We now aim to decipher mechanisms of T-cell exhaustion. We have already identified markers allowing sub-grouping of functionally distinct T-cell subsets for detailed characterization. Additionally, we are investigating different microenvironmental clues such as IL-10 and their role in T-cell exhaustion. Using single cell RNA-sequencing, we further obtain a higher resolution of cellular differences and a better understanding of the function of individual T cells in the context of the microenvironment of B-cell lymphoma.

Preclinical testing of immunotherapy

Figure 5: Treatment with anti-PD-L1 antibodies slows down leukemia development upon adoptive transfer of TCL1 leukemic cells in syngeneic mice. Reduced spleen weight, a major site for malignant B-cell accumulation, and a lower percentage of leukemic cells in the spleen, peripheral blood (PB), bone marrow (BM) and peritoneal cavity (PC) were observed. See McClanahan&Hanna et al., 2015
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Given the role immune cells and mediators play in the microenvironment of B-cell lymphomas (see above sections), one of the focuses in our lab is to test and validate the potential of new therapeutic drugs that target these immune components.

Work from us and others showed that CLL and its associated alterations within the microenvironment are very well mirrored in the Eµ-TCL1 adoptive transfer (AT) model. Therefore, we use the TCL1 AT model to analyze the pathogenic relevance of cell subsets, candidate genes or pathways, identified in our studies looking at myeloid and T cells. One approach to test the importance of different cell types, is the specific depletion of cell subsets using antibodies or transgenic mouse lines.  Further, we test compounds that target identified gene candidates or signaling pathways, either as monotherapy or in combination with already approved lymphoma drugs such as ibrutinib, PI3Kd inhibitors, or immune checkpoint inhibitors.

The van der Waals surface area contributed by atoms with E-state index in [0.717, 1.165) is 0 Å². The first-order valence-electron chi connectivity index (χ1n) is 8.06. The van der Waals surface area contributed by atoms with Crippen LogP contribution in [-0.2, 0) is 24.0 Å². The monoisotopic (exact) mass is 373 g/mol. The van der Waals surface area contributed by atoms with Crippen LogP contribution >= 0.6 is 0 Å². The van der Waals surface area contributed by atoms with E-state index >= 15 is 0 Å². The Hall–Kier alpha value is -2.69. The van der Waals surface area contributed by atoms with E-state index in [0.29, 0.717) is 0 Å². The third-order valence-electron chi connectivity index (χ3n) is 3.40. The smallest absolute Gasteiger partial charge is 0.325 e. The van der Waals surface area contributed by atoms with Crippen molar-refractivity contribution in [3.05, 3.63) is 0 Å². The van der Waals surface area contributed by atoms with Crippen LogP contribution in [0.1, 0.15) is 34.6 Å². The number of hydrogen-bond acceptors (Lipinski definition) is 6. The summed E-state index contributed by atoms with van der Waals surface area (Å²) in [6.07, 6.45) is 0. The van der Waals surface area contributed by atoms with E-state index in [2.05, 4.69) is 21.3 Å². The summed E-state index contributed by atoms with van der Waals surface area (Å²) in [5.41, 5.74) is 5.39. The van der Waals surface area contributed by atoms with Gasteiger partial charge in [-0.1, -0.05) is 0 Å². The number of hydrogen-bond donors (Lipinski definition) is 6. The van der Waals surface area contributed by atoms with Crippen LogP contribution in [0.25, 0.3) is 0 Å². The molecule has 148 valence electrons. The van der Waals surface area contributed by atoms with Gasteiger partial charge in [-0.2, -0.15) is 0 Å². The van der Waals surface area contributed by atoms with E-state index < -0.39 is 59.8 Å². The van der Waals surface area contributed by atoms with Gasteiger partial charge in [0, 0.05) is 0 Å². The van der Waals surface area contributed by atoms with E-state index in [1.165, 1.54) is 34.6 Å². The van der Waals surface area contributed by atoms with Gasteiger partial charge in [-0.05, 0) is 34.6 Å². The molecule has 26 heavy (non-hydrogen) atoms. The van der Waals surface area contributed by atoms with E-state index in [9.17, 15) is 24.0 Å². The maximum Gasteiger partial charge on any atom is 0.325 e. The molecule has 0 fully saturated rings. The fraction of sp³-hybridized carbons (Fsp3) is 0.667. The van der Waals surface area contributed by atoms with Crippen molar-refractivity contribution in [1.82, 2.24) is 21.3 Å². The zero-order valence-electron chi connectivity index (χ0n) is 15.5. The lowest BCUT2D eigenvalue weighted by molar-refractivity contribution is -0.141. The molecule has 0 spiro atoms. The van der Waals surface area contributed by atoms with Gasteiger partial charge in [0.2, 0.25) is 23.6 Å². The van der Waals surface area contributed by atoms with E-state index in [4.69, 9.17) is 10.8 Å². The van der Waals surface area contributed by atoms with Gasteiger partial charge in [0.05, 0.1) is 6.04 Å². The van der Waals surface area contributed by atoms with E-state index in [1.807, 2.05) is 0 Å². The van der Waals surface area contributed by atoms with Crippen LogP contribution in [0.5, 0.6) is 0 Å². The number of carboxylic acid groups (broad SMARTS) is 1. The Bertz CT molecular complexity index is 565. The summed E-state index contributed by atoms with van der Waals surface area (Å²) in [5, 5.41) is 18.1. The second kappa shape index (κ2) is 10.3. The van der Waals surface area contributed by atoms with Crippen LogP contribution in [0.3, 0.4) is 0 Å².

Immune checkpoint blockade, which aims to re-activate “silenced” immune cells, is a new therapy approach for lymphomas. Using the TCL1 AT model, we showed that targeting the PD-1/PD-L1 immune checkpoint results in improved T-cell function and leukemia control in mice (McClanahan et al., 2015).

Mechanisms of resistance to targeted therapy and immune checkpoint blockade

Figure 6: A. Treatment of leukemic mice after adoptive transfer of malignant TCL1 cells with the Btk inhibitor ibrutinib (Ibr) leads to control of leukemia development, measured as the number of CD5+CD19+ cells in blood, for 3 to 4 weeks. Thereafter, mice develop drug resistance with a rapid expansion of leukemic cells. B. One week after treatment start, ibrutinib impairs proliferation of leukemic cells as measured by Ki-67 staining, which was lost 6 weeks after treatment start. Manuscript in preparation
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Treatment with novel targeted drugs like the Bruton’s tyrosine kinase (Btk) inhibitor ibrutinib or the Bcl-2 antagonist venetoclax improved outcome for CLL patients considerably. But resistance to therapy is increasingly observed and remains an urgent clinical need. Immune checkpoint blockade with antibodies targeting PD-1 or PD-L1 were not effective in initial clinical trials with CLL patients, but the reasons for this unexpected failure of response are unclear.

We study mechanisms of therapy resistance in the TCL1 AT mouse model by comparing treatment-sensitive and -resistant leukemia cells, as well as the immune microenvironment in responsive and non-responsive mice. The obtained results will be compared to data from clinical trials with the goal to assess the potential and to improve the outcome of rationally designed combination therapies, including immune checkpoint inhibitors, as treatment strategy for CLL patients.

Selected Publications